Costa Rica has been a destination for retirees and other expats going on four decades now. The benefits that drew those first pioneers all those years ago are still very much part of life in this little Central American gem. It ticks a lot of boxes. You can’t beat the weather, especially when you’ve just endured another chilly North American winter.
"I think commuting is a waste of time. And I don't like fluorescent lights or uncomfortable business socks," says Jon Anderson, who works remotely in the field of IT. "The internet came around when I was first starting my career.
Paula has been in love with San Miguel, an artsy town in Mexico’s Colonial Highlands, ever since she first visited in 2012. The town’s vibrant arts scene, colonial architecture, and temperate climate kept her coming back for years before she moved down permanently last year.
Before my recent visit, I'd heard a lot about the "small-town" feel of Pedasí, Panama. You hear that about a lot of places...and I've gotten skeptical over the years.
Clear, turquoise water rolls gently onto a white-sand beach. The sea is calm here thanks to the reefs just off shore. Small boats (water taxis and dive boats, mostly) are anchored here and there, bobbing in the swell.
"I've always wanted to travel the world. I love visiting new places, tasting new food, experiencing new cultures. The ability to go ahead and just do it is a dream come true," says Erica Ridley.
On Costa Rica’s central Pacific coast is one of the country’s most visited tourist destinations. And it’s popular with expats too. It’s called Manuel Antonio, and its white-sand beaches, wildlife-filled jungle, and dramatic scenery of mountains looming over the blue ocean is the stuff of postcards.
Jutting out into the Pacific on the country’s northwest corner, the Nicoya Peninsula is set apart geographically from mainland Costa Rica. It’s more than an hour’s drive to the nearest sizable city, Nicoya. And from the capital, San José, and the main international airport there, it will take the better part of a day and include a mix of rough dirt roads and pavement winding through forest, farmland, and mountains. One route, to the southern tip of the peninsula, even includes a ferry crossing.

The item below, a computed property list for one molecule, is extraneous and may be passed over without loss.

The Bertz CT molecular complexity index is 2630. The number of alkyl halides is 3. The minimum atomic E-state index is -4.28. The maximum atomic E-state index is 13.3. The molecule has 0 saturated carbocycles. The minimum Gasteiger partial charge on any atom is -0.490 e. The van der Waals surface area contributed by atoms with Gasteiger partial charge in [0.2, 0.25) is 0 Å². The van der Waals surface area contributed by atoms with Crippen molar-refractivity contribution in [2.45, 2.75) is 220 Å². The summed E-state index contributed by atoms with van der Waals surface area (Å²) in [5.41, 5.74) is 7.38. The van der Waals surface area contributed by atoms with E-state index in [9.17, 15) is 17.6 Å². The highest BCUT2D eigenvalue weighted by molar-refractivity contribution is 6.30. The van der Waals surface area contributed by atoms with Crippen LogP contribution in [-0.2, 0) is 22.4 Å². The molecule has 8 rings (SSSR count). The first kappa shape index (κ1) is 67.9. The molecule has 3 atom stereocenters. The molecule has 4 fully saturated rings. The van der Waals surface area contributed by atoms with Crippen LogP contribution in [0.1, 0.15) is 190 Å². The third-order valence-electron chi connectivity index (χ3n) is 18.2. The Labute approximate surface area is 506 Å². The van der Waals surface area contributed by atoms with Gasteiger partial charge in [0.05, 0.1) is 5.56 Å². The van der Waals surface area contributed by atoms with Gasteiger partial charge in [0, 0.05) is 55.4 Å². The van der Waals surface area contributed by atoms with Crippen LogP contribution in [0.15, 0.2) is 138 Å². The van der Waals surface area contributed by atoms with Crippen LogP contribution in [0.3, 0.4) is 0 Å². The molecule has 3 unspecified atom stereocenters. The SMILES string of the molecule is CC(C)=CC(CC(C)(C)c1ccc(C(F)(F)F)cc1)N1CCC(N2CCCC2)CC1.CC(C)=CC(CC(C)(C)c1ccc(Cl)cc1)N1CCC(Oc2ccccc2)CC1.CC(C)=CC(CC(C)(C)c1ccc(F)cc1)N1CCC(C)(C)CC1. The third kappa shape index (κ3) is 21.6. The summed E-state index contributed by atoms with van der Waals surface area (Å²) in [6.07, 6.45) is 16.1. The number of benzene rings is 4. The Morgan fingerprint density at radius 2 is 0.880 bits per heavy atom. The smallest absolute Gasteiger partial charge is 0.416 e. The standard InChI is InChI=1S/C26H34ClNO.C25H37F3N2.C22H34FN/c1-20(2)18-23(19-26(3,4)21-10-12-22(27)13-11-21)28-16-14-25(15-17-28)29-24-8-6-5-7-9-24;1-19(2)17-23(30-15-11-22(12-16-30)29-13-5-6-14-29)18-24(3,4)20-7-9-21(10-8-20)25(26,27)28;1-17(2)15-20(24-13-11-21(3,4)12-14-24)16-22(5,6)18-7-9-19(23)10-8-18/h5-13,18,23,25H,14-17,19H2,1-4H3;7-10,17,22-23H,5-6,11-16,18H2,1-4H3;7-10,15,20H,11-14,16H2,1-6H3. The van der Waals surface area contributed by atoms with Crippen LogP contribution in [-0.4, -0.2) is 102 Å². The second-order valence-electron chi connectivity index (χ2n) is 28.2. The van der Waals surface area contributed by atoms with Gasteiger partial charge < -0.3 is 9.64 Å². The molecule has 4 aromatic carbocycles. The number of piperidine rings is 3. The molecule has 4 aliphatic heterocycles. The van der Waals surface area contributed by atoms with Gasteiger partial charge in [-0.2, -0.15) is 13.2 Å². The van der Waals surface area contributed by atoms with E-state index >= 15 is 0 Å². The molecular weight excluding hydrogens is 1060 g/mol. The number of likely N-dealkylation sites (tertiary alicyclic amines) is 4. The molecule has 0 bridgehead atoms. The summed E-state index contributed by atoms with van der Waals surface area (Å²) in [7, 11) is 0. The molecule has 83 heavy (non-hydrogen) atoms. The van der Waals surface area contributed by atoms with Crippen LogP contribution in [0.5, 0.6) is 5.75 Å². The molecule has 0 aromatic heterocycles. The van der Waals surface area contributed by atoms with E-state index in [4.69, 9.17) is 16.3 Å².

It’s Happy Hour in Roatan’s West End…or at least it’s five o’clock somewhere, as the saying goes. Eddie is serving up the drinks, and the blender is running. First-timers get a tequila shot—on the house.
You’ll enjoy some of Mexico’s ﬁnest quality of living for a fraction of what you’d pay in the U.S. or Canada. All told, a couple can comfortably call this paradise home for around $2,500 to $3,000 a month. Simple meals in local restaurants will run you $5 or less. One of my favorites, ﬁsh tacos, can be had for $1.50 each in the no-frills beach restaurants. And in stores, you can expect to pay prices similar to those in the U.S. for imported foods, but fresh produce is a bargain…try a pound of tomatoes for 65 cents or two pounds of fresh fruit like mango for $1. There are big savings on property taxes and healthcare, too. And where else can you enjoy life in a two-bedroom condo a stone’s-throw from the beach, in a premier beach town, for under $700 a month rent?